A FEW months back, a male Twitter user jokingly posited an idea for a new reality show, where people who know nothing about a given subject or skill would explain it to you. Perhaps to his surprise, the punchline came in the form of the replies. “That already exists. It’s called being a woman.”

So common is this experience that a word has been created to describe it: “mansplaining.” Some men object to the term, branding it as “sexist”, but the reality is that women are still routinely treated as though they have less knowledge and know-how than their male counterparts. And nowhere is this more obvious than in male-dominated professions, where women have to work twice as hard to be taken seriously.

So, it was no particular surprise when, speaking at the finance and constitution committee today, Tory MSP Alexander Burnett posed an almost comically condescending question to Scottish Government finance secretary Kate Fobes. “Whilst I totally appreciate your lack of business experience, do you understand why the low percentage error is neither insignificant nor insubstantial?” he asked, before offering to put a gold star on her reward chart if she answered correctly.

Forbes duly thanked him for “enlightening” her, in a manner which made her point abundantly clear. This response, however, might be what some would consider “shouty” - an adjective used to describe the finance minister by a columnist for The Times not six weeks ago, who painted an alarming picture of Forbes as reminiscent of “the scary young girl in the cult film The Ring”.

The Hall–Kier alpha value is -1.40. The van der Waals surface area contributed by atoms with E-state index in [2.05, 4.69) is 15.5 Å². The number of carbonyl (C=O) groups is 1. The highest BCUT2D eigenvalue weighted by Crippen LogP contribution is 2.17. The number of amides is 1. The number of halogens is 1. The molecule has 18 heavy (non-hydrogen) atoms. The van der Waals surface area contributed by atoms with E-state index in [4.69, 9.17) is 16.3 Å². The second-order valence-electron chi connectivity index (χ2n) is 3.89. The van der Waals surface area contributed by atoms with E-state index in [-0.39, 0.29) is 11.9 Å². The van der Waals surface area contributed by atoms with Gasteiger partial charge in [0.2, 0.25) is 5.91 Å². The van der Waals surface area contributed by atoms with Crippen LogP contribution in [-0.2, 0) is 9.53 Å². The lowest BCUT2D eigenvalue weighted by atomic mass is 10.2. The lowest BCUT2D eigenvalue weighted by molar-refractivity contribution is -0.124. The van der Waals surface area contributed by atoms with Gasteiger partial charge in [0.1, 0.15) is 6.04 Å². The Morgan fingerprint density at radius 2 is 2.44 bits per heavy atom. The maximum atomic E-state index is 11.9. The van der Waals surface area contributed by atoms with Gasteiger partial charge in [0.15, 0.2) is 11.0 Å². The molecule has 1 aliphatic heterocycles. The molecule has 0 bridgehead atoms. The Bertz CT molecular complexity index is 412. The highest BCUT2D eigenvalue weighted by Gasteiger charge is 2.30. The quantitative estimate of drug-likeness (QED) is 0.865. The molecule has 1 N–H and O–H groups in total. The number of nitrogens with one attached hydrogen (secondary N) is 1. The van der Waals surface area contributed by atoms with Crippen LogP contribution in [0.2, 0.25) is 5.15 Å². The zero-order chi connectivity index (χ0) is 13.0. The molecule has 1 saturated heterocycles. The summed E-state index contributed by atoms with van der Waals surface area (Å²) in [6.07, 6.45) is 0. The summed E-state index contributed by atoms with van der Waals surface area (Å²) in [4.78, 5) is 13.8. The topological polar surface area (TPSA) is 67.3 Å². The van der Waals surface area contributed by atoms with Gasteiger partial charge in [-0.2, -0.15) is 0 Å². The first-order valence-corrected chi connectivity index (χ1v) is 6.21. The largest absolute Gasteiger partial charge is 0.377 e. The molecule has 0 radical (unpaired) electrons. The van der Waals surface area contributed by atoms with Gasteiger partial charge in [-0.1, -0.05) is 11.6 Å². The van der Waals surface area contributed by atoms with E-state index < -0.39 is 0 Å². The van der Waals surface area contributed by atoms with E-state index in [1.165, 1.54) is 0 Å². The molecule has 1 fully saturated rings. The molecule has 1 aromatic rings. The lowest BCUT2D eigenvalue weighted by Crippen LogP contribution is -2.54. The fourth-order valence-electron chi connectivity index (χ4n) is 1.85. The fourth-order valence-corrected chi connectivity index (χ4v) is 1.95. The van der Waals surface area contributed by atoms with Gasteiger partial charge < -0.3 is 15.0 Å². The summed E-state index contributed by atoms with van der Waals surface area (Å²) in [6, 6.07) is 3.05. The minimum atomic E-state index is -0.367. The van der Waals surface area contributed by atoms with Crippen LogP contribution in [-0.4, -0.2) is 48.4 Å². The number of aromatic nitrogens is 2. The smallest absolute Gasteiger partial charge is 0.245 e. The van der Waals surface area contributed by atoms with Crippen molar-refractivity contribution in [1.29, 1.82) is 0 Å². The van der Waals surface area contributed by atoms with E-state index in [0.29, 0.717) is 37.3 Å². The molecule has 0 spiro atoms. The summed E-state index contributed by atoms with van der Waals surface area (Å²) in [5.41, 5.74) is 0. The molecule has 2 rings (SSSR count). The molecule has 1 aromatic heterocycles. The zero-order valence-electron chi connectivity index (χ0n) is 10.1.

WATCH: Kate Forbes is having absolutely none of this Tory's 'mansplaining'

Of course, none of this is really about Kate Forbes, the person or the politician. It’s just that there are still an awful lot of men who can’t see a woman in a position of power without resorting to remarks that are steeped in sexism and a compulsive need to patronise. Add to this the fact that Forbes is only 30 and we should probably just count ourselves lucky that Burnett didn’t start singing “you need someone older and wiser, telling you what to do”.

Whether it’s about being too emotional, too soft, or too “frosty” - as LibDem MSP Alex Cole-Hamilton recently described the First Minister - women in politics are consistently scrutinised based on standards that simply don’t apply to men. One can only hope that everyone involved in political commentary will take stock of Girlguiding Scotland’s new youth-led Media Mindful campaign to challenge sexism and negative gender stereotypes in the media.

As only the first woman to hold her position or to deliver a budget in either the Scottish Parliament or Westminster, Forbes’ place in history only proves what a difficult legacy women in politics have to overcome. And when only 36% of MSPs and 34% of MPs are women, it’s clear there is a long road ahead to ensure women’s equal inclusion decision-making. As long as women who do enter politics are treated as inferior, inadequate, or an easy target for gendered dog-whistles, the barriers to addressing this democratic deficit will only be reinforced.